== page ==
Writing 101 : Happy Chinese New Year

When I think of Chap Chai Te’ng (mixed vegetable soup) I think of Chinese (lunar) New Year.

As a child right through to my twenties as a young mother to three children, Chinese New Year meant new clothes and new shoes. My favourite day of the festival was the evening before new year. That’s when all the family came round for a banquet, the reunion dinner. The dish that symbolizes the occasion is my aunt’s specialty Chap Chai Te’ng cooked with chicken, prawn balls, fish balls, cabbage, vermicelli (glass noodles), bean curd sticks, black fungus (bok jee) in chicken soup. It is a dish of many mixtures although I have no idea why it is called Chap Chai when the only vegetable in the dish is cabbage.

This special dish, amongst other Nyonya authentic dishes that my aunt lovingly cooked for us showed her love for her family. The salt, the spices, the vegetables, the meat the condiments were all mixed and cooked over low flame for hours to bring out the flavor. Everything was made from scratch. The hours she spent, the joy she gets watching the family savour her cooking. I have not tried making this dish but as I am relaying this story the slow cooker image popped into my head. I wonder if the results will be the same if I put all the ingredients into my slow cooker, turn the power on then leave for work and call my family round for dinner one night.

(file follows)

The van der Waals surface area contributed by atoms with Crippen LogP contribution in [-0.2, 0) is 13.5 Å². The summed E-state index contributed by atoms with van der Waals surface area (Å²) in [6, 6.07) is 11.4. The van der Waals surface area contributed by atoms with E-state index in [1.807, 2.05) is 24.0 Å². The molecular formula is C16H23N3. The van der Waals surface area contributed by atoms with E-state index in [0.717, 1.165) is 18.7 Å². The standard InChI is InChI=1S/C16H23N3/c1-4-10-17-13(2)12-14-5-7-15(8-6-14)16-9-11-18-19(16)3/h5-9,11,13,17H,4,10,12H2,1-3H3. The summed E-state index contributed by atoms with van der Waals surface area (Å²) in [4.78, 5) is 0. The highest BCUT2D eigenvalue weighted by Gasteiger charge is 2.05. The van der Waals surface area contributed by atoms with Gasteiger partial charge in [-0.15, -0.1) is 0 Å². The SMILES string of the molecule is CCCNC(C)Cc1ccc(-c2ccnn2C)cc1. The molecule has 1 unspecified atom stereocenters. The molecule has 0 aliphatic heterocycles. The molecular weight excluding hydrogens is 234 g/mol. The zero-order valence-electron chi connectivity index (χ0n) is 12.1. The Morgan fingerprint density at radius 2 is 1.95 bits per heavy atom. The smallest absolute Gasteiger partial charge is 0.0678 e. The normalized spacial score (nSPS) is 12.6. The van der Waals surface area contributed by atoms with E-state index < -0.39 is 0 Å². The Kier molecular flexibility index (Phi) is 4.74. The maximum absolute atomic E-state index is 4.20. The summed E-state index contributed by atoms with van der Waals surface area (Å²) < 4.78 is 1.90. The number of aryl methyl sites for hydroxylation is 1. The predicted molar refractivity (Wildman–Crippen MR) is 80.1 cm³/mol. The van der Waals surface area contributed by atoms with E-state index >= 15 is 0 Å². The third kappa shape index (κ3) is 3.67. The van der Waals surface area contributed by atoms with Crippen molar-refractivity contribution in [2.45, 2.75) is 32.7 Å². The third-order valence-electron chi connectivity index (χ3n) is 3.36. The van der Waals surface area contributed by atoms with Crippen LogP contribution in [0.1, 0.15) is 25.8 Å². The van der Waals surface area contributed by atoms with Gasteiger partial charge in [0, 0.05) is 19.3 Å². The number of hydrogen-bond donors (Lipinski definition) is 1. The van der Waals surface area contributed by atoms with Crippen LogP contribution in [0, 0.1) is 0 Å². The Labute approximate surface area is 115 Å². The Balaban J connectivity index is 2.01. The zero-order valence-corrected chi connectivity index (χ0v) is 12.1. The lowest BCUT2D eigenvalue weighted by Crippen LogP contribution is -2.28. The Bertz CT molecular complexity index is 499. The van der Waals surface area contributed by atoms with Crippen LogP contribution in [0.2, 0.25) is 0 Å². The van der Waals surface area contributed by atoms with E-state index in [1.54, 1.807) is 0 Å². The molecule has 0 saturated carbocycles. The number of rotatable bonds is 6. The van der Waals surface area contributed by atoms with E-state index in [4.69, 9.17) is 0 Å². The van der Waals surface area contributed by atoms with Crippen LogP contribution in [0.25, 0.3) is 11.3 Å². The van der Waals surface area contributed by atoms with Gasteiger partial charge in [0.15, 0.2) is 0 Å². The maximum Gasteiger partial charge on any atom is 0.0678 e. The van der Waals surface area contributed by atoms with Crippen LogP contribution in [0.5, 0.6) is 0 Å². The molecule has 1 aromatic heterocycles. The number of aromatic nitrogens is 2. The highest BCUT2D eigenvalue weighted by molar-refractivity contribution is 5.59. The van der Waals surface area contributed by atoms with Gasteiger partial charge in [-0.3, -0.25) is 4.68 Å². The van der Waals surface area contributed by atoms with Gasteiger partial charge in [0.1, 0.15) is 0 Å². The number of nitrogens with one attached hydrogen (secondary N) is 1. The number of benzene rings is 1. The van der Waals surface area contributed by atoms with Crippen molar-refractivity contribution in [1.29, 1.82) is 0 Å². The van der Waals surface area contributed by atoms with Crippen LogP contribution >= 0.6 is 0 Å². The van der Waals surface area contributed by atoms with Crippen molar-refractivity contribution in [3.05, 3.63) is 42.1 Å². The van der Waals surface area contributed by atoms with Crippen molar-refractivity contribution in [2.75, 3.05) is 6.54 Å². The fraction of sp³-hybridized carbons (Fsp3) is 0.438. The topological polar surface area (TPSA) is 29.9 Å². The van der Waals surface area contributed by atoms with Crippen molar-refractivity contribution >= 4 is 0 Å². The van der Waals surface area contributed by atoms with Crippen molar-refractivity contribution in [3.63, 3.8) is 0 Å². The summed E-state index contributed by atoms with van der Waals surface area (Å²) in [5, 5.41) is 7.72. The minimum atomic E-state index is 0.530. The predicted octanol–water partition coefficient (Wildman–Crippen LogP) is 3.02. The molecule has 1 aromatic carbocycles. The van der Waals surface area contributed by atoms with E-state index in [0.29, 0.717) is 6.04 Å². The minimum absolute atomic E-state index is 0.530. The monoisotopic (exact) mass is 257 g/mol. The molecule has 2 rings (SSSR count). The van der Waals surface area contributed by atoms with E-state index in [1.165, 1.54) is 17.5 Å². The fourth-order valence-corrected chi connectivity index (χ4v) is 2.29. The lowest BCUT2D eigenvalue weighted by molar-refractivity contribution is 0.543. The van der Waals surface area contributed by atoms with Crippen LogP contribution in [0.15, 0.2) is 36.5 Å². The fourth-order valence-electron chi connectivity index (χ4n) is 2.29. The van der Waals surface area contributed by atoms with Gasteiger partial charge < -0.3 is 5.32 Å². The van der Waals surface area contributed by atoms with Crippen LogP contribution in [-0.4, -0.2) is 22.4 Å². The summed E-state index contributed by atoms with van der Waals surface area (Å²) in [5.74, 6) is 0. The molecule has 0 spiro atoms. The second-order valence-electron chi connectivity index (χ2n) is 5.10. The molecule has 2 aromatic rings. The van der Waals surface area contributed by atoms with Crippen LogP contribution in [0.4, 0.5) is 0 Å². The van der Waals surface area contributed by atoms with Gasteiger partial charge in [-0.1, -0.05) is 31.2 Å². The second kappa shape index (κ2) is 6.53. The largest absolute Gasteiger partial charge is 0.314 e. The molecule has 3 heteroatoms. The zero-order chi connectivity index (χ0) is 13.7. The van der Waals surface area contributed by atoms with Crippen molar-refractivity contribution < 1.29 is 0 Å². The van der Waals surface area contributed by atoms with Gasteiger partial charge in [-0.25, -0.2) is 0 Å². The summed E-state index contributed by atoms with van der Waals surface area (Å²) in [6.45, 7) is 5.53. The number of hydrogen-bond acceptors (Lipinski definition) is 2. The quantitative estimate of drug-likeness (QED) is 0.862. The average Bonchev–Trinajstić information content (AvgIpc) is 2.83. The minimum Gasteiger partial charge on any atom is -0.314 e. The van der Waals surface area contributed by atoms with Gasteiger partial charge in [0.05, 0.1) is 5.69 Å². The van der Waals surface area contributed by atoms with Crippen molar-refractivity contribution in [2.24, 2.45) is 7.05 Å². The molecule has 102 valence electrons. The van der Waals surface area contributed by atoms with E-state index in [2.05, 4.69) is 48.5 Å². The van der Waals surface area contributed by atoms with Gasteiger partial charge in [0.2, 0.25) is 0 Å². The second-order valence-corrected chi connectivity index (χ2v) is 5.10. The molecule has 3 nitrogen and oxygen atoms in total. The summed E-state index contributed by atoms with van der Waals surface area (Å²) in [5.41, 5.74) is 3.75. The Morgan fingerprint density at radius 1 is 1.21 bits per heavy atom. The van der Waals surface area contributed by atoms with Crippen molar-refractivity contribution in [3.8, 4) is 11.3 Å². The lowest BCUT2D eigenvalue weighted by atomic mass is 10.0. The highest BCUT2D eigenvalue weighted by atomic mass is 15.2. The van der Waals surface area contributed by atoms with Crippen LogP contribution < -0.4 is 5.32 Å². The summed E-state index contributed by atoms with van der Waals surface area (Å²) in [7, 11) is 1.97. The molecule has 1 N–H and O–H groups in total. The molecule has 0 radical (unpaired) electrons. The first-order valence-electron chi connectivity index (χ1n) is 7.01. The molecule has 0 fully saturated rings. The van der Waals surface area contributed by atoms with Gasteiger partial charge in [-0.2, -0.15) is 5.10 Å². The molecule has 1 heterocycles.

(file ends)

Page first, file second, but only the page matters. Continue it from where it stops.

That’s the love of a modern-day mother for her family.  So much less sweat to shower love in the modern world.  It is almost like cheating, taking the easy way out.  Nothing is impossible with technologies but I wonder if my son or my daughters are free to make the call. It’s not easy trying to get everyone round, (sigh) ……… perhaps I should wait for a special occasion like Chinese New Year or my birthday.


Nyonya Chap Chai from Restoran Aunty Lee.  Image credit Trip Advisor

Nyonya Chap Chai from Restoran Aunty Lee. Image credit Trip Advisor


via Writing 101
Tell us about your favorite childhood meal — the one that was always a treat, that meant “celebration,” or that comforted you and has deep roots in your memory.

Free free to focus on any aspect of the meal, from the food you ate to the people who were there to the event it marked.

Today’s twist: Tell the story in your own distinct voice.




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Check out Nyonya Chap Chai recipe from Fatbo

Writing 101 : Point of View

A man and a woman walk through the park together, holding hands. They pass an old woman sitting on a bench. The old woman is knitting a small, red sweater. The man begins to cry.  Write this scene.

Today’s twist: write the scene from three different points of view: from the perspective of the man, then the woman, and finally the old woman.

via Writing 101



The man